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Former Kreuz Market owner Rick Schmidt dies

Matthew Odam
modam@statesman.com
Rick Schmidt sits at his table at Kreuz Market on Colorado Street in Lockhard in 2014.  [JAY JANNER/AMERICAN-STATESMAN]

The Texas barbecue scene has lost one of its great figures. Former Kreuz Market owner Rick Schmidt died Monday night. He was 73. 

"So long, Dad. We’ll keep the table reserved for you and Evelyn to watch music on Sundays," his son Keith Schmidt posted on Facebook, referencing his stepmother, Evelyn Schmidt, who died last year. "I’ll miss you more than anyone knows, but also know more than anyone how happy you were to see Evelyn’s face in the light."

Rick Schmidt made Kreuz famous on the strength of its beef sausage, pork chops and beef shoulder clod, which would eventually fade in popularity to the ubiquitous brisket. Schmidt also earned more than a little notoriety for what he didn’t offer: forks and barbecue sauce. That policy finally changed in 2017 under the guidance of Keith, to whom Rick sold the business in 2011.

"He refined the Kreuz process back in the early 80’s and kept things simple and consistent," Keith Schmidt said Tuesday of his father's legacy. "Always keep in mind your customer base. They’re what brought you there, so be slow to change. So we only made additions."

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Kreuz Market first opened in 1900. Rick's father, Edgar "Smitty" Schmidt, purchased it in 1948, and Rick and his brother Don Schmidt bought the legendary Lockhart barbecue restaurant from their father in 1984. Don retired from the family business in 1997, and in 1999, Austin-native Rick relocated Kreuz Market from its previous location on Main Street to Colorado Street, near Town Branch creek, following a public dispute with his sister, Nina Sells, who inherited the old brick building on Main Street.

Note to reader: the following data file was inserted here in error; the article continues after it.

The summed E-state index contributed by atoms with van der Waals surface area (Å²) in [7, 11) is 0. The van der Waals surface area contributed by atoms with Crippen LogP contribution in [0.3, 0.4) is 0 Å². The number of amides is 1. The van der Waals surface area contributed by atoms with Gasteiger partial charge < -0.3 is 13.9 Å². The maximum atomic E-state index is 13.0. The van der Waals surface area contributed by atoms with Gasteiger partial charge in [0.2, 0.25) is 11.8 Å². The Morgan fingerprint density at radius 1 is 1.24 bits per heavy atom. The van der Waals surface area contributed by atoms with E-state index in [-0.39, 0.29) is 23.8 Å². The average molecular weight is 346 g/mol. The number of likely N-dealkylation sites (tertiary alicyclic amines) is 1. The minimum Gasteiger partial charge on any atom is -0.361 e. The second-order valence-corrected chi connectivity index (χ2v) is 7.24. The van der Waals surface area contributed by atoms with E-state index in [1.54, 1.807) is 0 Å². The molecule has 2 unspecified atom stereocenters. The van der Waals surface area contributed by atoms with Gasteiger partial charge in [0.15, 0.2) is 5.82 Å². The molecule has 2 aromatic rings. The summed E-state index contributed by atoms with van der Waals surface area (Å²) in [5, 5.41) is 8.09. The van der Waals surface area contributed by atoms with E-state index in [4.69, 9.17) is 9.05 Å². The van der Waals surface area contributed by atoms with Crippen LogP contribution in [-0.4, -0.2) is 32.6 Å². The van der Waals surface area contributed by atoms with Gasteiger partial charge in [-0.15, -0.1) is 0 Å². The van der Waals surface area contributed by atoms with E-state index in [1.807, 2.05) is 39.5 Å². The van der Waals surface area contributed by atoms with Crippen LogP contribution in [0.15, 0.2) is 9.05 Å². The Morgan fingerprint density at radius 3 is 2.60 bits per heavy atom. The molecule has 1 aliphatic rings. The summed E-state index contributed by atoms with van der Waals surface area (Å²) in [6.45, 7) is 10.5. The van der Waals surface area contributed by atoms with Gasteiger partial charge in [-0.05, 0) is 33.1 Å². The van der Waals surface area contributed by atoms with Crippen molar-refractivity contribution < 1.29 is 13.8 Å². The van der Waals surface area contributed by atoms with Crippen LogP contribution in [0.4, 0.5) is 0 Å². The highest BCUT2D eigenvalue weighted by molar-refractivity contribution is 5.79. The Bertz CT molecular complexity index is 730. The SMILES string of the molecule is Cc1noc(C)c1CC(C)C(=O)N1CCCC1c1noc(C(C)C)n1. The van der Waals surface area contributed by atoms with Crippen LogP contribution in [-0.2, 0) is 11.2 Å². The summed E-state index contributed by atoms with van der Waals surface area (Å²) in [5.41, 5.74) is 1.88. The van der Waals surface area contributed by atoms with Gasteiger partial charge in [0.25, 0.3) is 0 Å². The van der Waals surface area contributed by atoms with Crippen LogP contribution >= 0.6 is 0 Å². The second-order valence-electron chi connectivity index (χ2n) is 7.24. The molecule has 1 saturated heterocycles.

Sells converted the original Kreuz Market location into Smitty’s Market, while Schmidt opened his massive, red-brick building about a mile up the road. The family feud made headlines in Austin and landed the family on an episode of the CBS newsmagazine “48 Hours.''

Schmidt famously oversaw the hauling of coals by his sons Leeman and Keith Schmidt and mutton-chopped pitmaster Roy Perez from the old pit on Main Street to the one at his new cathedral of smoked meats.

The wounds of the family argument of the late 1990s seemed fully healed in 2012, when Keith partnered with Sells’ son, John Fullilove, and Don’s daughter and son-in-law, Susie Schmidt-Franks and Chad Franks, to open Schmidt Family Barbecue in Bee Cave.

Rick Schmidt was a singular character and one who could almost always be found at Kreuz Market during and after his tenure as owner, often at a table made especially for him.

"Rick Schmidt is this sort of godlike figure who controls the place from his table with his mind,” famed Austin barbecue photographer Wyatt McSpadden once told the American-Statesman about the quasi-mythology he and his friends created around what has long been considered one of the state’s best barbecue establishments.

Visitation will be at 9 a.m. Thursday, Feb. 14, with an 11 a.m. service at Ebenezer Lutheran Church in Maxwell. A reception will follow at at Kreuz Market.

Correction: A previous version of this story misidentified Evelyn Schmidt's relationship to Keith Schmidt. She was his stepmother.